Fayetteville, N.C. — Cumberland County Animal Services has a new mobile adoption van designed to help cats and dogs get out of the shelter and find homes.
The Fayetteville Observer reports the department received a custom van designed by the manufacturing company Summit Bodyworks. The vehicle can house up to 21 dogs or cats, depending on their size, to off-site adoption events where potential adopters can walk through the mobile center and see the available animals. In most cases, the pets will be able to go to their new home the same day.
“We’re just thrilled because this is a great way to safely and securely transport the animals. It’s more comfortable for our staff. It’s also heated and air-conditioned,” said Cumberland County Animal Services Director Elaine Smith.
The van was funded through a grant program from the Stanton Foundation, which supports municipal shelters nationwide in their efforts to adopt more dogs. The van features a colorful exterior graphics package designed by County staff to help promote pet adoption and the County’s Animal Shelter.
The van will also assist during special circumstances, such as disaster evacuations, large animal cruelty cases and in partnering with other agencies in transporting animals to rescues in other areas to free up shelter space.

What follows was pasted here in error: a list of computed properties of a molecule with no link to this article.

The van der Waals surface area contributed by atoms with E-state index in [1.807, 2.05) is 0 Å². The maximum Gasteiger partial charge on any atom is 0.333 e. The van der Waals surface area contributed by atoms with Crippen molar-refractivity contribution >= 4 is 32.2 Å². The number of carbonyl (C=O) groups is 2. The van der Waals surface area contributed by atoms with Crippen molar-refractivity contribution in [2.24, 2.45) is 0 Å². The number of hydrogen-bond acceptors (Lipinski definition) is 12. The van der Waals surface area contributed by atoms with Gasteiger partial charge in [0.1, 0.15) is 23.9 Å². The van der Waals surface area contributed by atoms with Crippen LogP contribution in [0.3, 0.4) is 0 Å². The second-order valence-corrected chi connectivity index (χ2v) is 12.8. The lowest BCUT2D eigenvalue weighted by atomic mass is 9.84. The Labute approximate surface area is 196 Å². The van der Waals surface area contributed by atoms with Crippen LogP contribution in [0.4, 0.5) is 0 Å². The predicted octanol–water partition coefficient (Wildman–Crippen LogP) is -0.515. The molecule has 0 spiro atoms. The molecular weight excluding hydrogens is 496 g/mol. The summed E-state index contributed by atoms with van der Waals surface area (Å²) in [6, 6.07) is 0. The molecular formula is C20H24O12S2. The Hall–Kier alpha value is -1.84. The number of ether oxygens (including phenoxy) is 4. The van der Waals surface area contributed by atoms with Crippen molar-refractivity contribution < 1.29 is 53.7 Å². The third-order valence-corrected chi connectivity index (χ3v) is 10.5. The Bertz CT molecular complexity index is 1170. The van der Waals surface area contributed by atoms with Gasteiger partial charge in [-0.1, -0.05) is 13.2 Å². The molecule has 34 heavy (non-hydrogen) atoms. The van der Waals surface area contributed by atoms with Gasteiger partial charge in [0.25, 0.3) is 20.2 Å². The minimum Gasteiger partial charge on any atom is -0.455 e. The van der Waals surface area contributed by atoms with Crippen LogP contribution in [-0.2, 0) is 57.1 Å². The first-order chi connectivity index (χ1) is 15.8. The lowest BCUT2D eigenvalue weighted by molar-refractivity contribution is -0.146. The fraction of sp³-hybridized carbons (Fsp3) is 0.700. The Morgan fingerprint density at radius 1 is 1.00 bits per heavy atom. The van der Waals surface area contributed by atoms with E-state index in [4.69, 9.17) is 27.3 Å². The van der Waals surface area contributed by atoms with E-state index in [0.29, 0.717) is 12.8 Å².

During COVID-19, the Cumberland County Animal Shelter, located at 4704 Corporation Drive, is accepting in-person adoptions by appointment only. You can view a gallery of adoptable animals online or call 910-321-6852 to make an appointment.
In 2019, WRAL learned that a total of 3,241 dogs and cats were euthanized at the Fayetteville shelter because there is simply not enough room to hold all stray animals. Many other counties in North Carolina have the same problem.
According to Smith, the Cumberland County shelter takes in more animals than almost any other North Carolina shelter – around 11,000 animals each year. It can only hold 300 animals at a time. Even with the help of fosters, volunteers and rescue groups, there is not enough space to house all stray animals.
“What people don’t understand is we literally have no choice,” Smith said. “I don’t have a choice when I have 20 dogs coming in and I have no empty cages or kennels. I have to make space. If that means out of the 20, I can adopt out 10, fantastic. If I can get five to rescue, great. Maybe two go back to their owners. That still leaves me three dogs we might have to euthanize.”
The decision to euthanize a dog or cat is heartbreaking for her staff, Smith said.
“People say, ‘Just don’t kill them,'” Smith said. “I would love that, but it’s not an option for me. What we would end up doing is putting two or three animals in a kennel or putting crates in the hallways with an animal cramped in there – we’re not allowed to do that by law. Others say, ‘Just turn them loose.’ But we can’t just turn an animal loose to suffer a fate – it could starve to death or get hit by a car. So the only thing we can do that is at least painless for the animal is euthanasia.”
Smith hopes with volunteers, adoption and resources like the mobile adoption center, more animals can be saved in the years to come.